Release Date: Mar 31, 2017
Record label: Mute US
The Upshot: Silver Eye is pure gold. BY APRIL S. ENGRAM Robotic yet moving. Ethereal yet roaring. Angelic yet possessed. All of these words collectively describe the sonic world created on Silver Eye, Goldfrapp's seventh album. Formed in 1999, the talented UK duo--Alison Goldfrapp and Will Gregory ….
Goldfrapp are one of the more fabulous additions to the pop of the past two decades. Appearing at the turn of the century with a catalogue of hidden work behind them, Will Gregory and Alison Goldfrapp instantly exuded class and confidence. The classic double act of performing diva and reclusive studio boffin, their work grabbed attention and was often viewed in lofty regard.
With last album 'Tales Of Us,' Alison Goldfrapp and Will Gregory fashioned a collection of darkened folk tales, not unlike 2008’s 'Seventh Tree'. Don't expect a re-tread here. If there's one thing that's consistent with Goldfrapp, it's their inconsistency in style. Each of their records has walked a different path, and 'Silver Eye' is no different.
Given Goldfrapp's fondness for following one of their albums with its musical and emotional opposite, Alison Goldfrapp and Will Gregory were due for a fun album to balance 2013's gorgeously somber Tales of Us. What they deliver with Silver Eye, however, isn't quite so predictable; instead of swinging between extremes, they stake out a more intriguing middle ground. It's true that the album begins with a pair of cybersexy movers that are quintessentially Goldfrapp: "Anymore"'s hydraulic grooves and the Radiophonic Workshop disco of "Systemagic" are untouched by EDM or any other trends that surfaced since the last time the duo made its way to the dancefloor.
Ever since their exquisite 2000 debut album Felt Mountain, London duo Alison Goldfrapp and Will Gregory have shifted restlessly between musical styles, rarely occupying the same territory for more than one record. While Felt Mountain was an icily elegant, lush combination of cabaret, Portishead-like film noir and electronica, second album Black Cherry was dominated by pulsing, Germanic synthesisers, and third and fourth releases Supernature and Seventh Tree explored dance-pop and pastoral folk respectively. The only common ingredients throughout Goldfrapp's near-20-year career to date have been Alison's soaring, operatic vocals and her enigmatic, occasionally unsettling lyrics.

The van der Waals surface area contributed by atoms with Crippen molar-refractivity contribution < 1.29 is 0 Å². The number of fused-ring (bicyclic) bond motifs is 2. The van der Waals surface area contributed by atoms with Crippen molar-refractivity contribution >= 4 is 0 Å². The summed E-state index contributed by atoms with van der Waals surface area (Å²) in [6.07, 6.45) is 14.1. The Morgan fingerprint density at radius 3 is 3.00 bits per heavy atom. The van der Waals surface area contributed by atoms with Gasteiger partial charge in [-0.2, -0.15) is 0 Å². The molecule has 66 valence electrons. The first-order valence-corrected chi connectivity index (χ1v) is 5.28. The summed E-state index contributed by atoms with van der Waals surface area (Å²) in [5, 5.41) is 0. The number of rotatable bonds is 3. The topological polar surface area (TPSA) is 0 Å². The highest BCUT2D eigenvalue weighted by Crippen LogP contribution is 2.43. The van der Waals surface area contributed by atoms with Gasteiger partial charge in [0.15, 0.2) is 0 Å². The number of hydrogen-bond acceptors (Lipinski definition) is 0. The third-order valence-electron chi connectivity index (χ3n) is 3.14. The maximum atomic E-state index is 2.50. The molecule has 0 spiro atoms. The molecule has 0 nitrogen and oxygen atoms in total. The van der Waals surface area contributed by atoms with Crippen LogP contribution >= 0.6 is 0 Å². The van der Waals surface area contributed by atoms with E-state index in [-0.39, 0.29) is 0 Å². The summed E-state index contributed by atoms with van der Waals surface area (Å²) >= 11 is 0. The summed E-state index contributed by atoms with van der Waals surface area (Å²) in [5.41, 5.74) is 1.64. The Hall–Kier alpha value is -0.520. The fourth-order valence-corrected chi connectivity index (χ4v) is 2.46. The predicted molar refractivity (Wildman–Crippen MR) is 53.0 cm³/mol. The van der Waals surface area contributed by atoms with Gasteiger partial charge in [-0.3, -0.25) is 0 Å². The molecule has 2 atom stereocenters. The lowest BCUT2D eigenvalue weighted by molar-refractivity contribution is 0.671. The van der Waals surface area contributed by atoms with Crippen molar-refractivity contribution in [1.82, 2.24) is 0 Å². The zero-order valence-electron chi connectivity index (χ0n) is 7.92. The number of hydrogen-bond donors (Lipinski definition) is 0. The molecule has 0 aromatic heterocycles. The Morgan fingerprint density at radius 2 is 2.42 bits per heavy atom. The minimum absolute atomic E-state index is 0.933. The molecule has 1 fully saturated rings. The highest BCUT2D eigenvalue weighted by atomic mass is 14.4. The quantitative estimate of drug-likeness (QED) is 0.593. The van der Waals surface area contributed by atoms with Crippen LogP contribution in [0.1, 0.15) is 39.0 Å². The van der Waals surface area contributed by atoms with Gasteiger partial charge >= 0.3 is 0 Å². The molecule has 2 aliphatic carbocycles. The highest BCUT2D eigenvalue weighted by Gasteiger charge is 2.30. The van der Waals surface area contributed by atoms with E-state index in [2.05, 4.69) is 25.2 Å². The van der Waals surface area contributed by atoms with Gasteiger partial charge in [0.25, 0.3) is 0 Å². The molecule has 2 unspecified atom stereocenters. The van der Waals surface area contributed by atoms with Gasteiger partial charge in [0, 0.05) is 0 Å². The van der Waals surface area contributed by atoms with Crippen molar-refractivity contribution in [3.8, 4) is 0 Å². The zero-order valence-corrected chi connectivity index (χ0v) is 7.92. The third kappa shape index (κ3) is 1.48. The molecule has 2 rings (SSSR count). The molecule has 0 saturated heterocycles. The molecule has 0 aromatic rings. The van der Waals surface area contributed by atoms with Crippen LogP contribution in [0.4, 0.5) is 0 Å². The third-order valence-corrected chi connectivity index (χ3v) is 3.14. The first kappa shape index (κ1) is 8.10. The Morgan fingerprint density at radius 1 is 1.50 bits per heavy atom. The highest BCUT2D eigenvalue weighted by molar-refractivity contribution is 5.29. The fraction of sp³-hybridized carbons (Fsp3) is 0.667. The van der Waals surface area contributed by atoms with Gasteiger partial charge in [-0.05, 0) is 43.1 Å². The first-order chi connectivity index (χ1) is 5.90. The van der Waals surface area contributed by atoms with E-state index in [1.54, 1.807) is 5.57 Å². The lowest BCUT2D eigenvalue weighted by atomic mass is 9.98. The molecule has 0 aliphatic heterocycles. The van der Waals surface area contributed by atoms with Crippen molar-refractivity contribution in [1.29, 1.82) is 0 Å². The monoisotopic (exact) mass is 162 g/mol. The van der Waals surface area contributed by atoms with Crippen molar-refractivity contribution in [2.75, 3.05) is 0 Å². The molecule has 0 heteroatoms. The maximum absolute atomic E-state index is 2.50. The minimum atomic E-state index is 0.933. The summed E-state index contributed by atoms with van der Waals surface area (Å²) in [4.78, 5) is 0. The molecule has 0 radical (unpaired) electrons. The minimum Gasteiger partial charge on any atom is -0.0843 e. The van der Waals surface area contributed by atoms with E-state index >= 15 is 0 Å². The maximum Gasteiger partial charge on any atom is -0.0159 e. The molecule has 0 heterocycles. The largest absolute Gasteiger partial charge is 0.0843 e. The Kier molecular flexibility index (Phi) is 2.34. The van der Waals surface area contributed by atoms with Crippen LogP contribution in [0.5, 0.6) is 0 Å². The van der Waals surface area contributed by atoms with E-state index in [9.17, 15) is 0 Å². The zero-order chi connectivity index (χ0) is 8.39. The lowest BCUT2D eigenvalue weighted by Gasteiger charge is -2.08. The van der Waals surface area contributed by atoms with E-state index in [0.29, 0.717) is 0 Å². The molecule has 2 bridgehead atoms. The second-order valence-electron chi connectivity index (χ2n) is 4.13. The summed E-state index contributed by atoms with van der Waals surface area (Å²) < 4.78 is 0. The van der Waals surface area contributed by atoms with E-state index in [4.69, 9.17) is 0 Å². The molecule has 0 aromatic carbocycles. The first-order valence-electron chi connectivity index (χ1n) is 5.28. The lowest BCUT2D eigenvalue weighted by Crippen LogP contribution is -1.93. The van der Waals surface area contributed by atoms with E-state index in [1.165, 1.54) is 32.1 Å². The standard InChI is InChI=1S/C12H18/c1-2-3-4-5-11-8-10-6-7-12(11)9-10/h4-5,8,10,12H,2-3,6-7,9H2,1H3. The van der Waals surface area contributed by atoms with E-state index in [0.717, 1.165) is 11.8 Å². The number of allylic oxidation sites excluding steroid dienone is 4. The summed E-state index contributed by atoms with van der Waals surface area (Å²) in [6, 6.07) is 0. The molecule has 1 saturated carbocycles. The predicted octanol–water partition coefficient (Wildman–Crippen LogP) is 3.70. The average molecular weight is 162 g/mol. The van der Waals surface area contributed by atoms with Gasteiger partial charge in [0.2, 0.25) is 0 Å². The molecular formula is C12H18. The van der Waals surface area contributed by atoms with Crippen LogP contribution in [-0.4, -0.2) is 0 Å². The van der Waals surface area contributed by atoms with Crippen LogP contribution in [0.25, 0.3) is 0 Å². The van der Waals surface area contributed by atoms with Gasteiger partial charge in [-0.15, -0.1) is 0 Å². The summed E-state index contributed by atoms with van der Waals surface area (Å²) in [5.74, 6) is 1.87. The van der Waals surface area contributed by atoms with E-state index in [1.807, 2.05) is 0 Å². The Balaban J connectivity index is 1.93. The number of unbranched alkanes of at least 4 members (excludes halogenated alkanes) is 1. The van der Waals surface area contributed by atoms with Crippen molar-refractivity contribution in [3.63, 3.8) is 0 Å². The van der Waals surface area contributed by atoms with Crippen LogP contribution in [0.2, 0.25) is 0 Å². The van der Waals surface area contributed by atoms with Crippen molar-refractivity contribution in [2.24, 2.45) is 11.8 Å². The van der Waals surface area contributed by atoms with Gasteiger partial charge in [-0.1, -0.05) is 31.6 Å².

It's hard to figure out the duo of Alison Goldfrapp and Will Gregory, known simply as Goldfrapp. It's also hard not to like them. Their ever-evolving career path has seen them not just drifting away from the dreamy electronic, cinematic ballads of their 2000 debut Felt Mountain, but taking some hard left turns over the course of five successive albums.
It takes Alison Goldfrapp more than a full verse into Silver Eye 's leadoff track "Anymore" before she utters a single word with more than one syllable: "You're what I want. You're what I need. Give me your love. Make me a freak." Reductive? Considering her and collaborator Will Gregory--whose past lyrics would gussy up their earthy emotions and desires in hazy surrealism like, "Wolf lady sucks my brain" and, "Now take me dancing at the disco where you buy your Winnebago"--you might be tempted to think so.
Four years have passed since the last Goldfrapp album, yet somehow it seems even longer. A new Goldfrapp release is always a highly anticipated, and unpredictable, musical event. The duo generally stays within the lines of melodic electropop with Alison Goldfrapp's coolly detached and sexy vocals front and center, but they are certainly not afraid to change it up from album to album.